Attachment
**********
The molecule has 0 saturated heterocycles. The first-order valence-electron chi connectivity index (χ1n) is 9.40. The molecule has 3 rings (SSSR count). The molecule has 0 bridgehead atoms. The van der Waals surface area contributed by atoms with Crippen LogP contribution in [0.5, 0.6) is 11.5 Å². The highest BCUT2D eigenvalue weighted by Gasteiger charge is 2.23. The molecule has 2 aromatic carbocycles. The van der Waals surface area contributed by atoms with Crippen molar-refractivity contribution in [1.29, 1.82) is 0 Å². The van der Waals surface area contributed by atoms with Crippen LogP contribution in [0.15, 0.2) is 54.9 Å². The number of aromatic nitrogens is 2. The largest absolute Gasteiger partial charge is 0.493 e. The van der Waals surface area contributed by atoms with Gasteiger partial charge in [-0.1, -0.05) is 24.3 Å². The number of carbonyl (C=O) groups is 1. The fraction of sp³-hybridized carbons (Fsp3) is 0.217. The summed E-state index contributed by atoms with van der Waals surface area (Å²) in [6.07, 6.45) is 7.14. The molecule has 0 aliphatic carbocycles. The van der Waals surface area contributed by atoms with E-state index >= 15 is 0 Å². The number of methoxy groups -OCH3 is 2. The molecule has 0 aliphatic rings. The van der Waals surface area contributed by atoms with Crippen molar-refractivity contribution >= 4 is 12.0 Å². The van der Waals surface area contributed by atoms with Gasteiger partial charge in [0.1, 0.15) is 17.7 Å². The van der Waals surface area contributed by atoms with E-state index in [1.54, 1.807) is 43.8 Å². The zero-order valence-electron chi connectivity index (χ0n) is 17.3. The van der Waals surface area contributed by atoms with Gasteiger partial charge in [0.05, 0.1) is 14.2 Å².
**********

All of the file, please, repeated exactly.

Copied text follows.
The molecule has 0 saturated heterocycles. The first-order valence-electron chi connectivity index (χ1n) is 9.40. The molecule has 3 rings (SSSR count). The molecule has 0 bridgehead atoms. The van der Waals surface area contributed by atoms with Crippen LogP contribution in [0.5, 0.6) is 11.5 Å². The highest BCUT2D eigenvalue weighted by Gasteiger charge is 2.23. The molecule has 2 aromatic carbocycles. The van der Waals surface area contributed by atoms with Crippen molar-refractivity contribution in [1.29, 1.82) is 0 Å². The van der Waals surface area contributed by atoms with Crippen LogP contribution in [0.15, 0.2) is 54.9 Å². The number of aromatic nitrogens is 2. The largest absolute Gasteiger partial charge is 0.493 e. The van der Waals surface area contributed by atoms with Gasteiger partial charge in [-0.1, -0.05) is 24.3 Å². The number of carbonyl (C=O) groups is 1. The fraction of sp³-hybridized carbons (Fsp3) is 0.217. The summed E-state index contributed by atoms with van der Waals surface area (Å²) in [6.07, 6.45) is 7.14. The molecule has 0 aliphatic carbocycles. The van der Waals surface area contributed by atoms with E-state index >= 15 is 0 Å². The number of methoxy groups -OCH3 is 2. The molecule has 0 aliphatic rings. The van der Waals surface area contributed by atoms with Crippen molar-refractivity contribution >= 4 is 12.0 Å². The van der Waals surface area contributed by atoms with Gasteiger partial charge in [0.1, 0.15) is 17.7 Å². The van der Waals surface area contributed by atoms with E-state index in [1.54, 1.807) is 43.8 Å². The zero-order valence-electron chi connectivity index (χ0n) is 17.3. The van der Waals surface area contributed by atoms with Gasteiger partial charge in [0.05, 0.1) is 14.2 Å².